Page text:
Speaking of weather, I was born and raised in Texas and I know November here in Corpus can have lows at night anywhere from 75 degrees to freezing. 
I expect the normal there in BBRSP to be nice and warm during the day, how cold is normal at night for late November?
We will be in a tent, on an air mattress in sleeping bags.  Do we need more??

Once I enter the park, I don't plan to drive out until we leave (staying 3 nights).  Should I reconsider and drive the River Road to do some hiking? 
We will arrive that way, but my truck will be full of all our gear so I don't want to
go on any hikes then.  Once in the park, with only 2 full days it seems like enough to see inside.

My son really wants to see some caves.  They don't have to be deep, just some indentions that we can hike to and see. 
I saw Cueva Larga noted on this site and that looks easy to get to, any others?

Finally, when I was a kid, my grandparents ran a cactus and rock shop in Sanderson.  I remember Horned Toads everywhere there. 
We plan to stop and look around on the way thru, anyone know, can you still find horned toads there?

Thanks again for anyone that takes to time to answer my questions.  My son and I are pretty good with our GoPro camera and digital camera.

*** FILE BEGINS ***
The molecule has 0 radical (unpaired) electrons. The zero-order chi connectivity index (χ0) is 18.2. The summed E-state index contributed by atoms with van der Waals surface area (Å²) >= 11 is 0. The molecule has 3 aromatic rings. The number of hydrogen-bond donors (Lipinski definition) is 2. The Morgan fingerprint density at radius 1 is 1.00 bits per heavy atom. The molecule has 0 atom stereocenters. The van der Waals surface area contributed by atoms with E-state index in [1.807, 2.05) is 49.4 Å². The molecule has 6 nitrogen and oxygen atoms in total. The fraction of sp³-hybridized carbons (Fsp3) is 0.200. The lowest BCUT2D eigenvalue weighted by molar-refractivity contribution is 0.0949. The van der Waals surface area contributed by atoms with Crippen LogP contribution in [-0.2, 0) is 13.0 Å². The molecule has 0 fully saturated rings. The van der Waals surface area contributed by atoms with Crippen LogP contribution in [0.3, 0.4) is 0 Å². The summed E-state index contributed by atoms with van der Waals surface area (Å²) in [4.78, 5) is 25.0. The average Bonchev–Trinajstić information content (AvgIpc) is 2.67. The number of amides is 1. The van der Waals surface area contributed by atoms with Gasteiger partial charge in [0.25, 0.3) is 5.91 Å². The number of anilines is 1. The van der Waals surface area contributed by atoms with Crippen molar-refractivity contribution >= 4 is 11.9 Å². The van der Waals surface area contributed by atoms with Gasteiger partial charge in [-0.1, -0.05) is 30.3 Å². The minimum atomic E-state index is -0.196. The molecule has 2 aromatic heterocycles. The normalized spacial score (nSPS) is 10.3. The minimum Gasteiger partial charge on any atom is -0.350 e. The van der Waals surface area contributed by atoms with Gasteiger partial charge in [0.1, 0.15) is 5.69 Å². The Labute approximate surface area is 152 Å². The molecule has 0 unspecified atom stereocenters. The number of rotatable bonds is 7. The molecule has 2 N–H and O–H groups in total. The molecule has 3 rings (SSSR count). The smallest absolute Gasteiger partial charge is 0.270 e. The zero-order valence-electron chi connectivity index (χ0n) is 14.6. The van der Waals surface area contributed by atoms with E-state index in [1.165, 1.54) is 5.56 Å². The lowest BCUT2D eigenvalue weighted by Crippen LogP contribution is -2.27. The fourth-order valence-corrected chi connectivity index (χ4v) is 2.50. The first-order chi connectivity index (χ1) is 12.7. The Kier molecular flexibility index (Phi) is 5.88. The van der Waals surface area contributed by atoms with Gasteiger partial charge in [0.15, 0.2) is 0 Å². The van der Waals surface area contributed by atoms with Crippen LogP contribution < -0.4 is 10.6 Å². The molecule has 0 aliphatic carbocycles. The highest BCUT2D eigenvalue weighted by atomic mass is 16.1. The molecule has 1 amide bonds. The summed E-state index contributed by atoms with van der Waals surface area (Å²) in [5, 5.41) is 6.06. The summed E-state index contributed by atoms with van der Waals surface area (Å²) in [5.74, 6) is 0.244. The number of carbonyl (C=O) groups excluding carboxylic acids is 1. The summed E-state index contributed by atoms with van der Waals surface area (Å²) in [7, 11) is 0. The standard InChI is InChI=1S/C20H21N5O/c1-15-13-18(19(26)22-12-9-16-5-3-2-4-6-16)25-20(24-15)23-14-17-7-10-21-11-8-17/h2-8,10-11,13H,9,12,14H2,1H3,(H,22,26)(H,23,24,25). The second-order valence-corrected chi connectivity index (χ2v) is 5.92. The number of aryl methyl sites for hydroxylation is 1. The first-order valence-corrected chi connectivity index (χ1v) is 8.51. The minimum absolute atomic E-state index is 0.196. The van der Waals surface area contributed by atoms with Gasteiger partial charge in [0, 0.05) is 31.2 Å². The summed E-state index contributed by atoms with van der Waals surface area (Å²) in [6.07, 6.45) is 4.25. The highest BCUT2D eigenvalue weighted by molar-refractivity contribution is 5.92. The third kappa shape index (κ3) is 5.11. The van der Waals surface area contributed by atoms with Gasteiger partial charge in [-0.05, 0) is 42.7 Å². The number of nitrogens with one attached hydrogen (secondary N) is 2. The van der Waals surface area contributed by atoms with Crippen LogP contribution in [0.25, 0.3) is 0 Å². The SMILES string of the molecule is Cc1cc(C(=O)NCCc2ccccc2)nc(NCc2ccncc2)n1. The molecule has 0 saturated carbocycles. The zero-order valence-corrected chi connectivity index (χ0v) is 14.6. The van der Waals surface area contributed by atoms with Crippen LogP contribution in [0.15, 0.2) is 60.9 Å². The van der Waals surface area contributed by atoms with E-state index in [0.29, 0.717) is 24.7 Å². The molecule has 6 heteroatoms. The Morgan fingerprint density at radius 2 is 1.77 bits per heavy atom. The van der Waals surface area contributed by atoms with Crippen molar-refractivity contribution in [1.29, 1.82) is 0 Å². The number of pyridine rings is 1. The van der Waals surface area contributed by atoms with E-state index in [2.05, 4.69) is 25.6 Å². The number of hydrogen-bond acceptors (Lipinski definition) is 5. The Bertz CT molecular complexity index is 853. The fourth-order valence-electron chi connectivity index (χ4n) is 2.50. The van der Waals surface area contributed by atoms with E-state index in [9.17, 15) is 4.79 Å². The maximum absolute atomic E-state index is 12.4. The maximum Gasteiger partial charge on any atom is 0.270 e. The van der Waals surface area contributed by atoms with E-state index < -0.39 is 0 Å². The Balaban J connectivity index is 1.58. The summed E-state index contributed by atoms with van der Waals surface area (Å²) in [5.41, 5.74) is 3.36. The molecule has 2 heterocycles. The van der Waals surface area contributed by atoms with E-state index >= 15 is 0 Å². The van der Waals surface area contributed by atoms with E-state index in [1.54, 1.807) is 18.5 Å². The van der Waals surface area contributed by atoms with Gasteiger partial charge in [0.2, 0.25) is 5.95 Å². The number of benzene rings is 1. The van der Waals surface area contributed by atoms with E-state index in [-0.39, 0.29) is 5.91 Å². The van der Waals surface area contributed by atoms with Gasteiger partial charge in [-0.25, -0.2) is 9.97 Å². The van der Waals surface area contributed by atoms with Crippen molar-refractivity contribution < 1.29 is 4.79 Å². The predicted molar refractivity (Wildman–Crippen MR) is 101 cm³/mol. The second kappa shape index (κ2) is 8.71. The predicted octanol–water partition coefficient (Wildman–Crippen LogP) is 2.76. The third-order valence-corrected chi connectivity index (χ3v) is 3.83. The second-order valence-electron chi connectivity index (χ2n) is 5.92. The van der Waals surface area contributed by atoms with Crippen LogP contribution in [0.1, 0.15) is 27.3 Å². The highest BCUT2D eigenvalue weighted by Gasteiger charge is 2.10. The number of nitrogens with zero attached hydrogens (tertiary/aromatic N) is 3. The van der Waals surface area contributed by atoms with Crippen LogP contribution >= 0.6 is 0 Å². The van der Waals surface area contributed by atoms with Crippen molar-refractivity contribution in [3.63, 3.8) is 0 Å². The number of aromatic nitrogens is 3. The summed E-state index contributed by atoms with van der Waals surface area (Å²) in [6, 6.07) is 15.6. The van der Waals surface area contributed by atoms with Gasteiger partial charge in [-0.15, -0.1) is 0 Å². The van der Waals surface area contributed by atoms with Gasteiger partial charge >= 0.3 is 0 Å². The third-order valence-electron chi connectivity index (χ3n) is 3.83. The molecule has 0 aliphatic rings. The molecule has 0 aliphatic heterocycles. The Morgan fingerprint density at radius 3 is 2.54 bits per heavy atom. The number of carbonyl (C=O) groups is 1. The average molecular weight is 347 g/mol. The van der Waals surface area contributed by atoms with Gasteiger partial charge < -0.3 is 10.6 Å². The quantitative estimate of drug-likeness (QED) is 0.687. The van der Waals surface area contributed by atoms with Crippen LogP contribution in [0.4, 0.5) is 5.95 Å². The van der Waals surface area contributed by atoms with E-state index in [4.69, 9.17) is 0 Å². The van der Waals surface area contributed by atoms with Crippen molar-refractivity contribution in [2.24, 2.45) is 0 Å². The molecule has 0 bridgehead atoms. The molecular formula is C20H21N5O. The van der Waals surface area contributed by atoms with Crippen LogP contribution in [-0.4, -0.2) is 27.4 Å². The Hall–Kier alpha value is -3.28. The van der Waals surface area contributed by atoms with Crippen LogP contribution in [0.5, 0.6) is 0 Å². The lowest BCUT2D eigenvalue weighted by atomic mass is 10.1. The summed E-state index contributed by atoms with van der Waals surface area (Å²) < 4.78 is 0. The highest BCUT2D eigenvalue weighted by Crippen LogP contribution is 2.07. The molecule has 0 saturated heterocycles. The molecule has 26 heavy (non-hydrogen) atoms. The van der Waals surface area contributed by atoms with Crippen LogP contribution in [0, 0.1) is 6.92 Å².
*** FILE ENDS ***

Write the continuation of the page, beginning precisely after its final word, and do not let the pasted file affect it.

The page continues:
We'll post pics and a video when we get back and will definitely throw the link on here for you to see.

Thanks
Henry

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Offline Hoodoo

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Re: First Timer Questions
« Reply #1 on: October 21, 2013, 05:57:39 PM »
We will bring wood for the fire ring (we love to sit around a fire at night).  Is there a BBQ pit like other parks?  If not, we can bring a camp stove.
We have reservations for La Posta camp site.  I can't imagine a bad camp site, but anyone have an opinion on that site?

The sites I have camped at in BBRSP have a fire ring with grate, but based on this photo from the TPWD website, La Posta appears to have a fire ring but no grate.
 


I usually bring a grate, camp stove and plow disk to cover all bases, particularly if there is a burn ban in effect.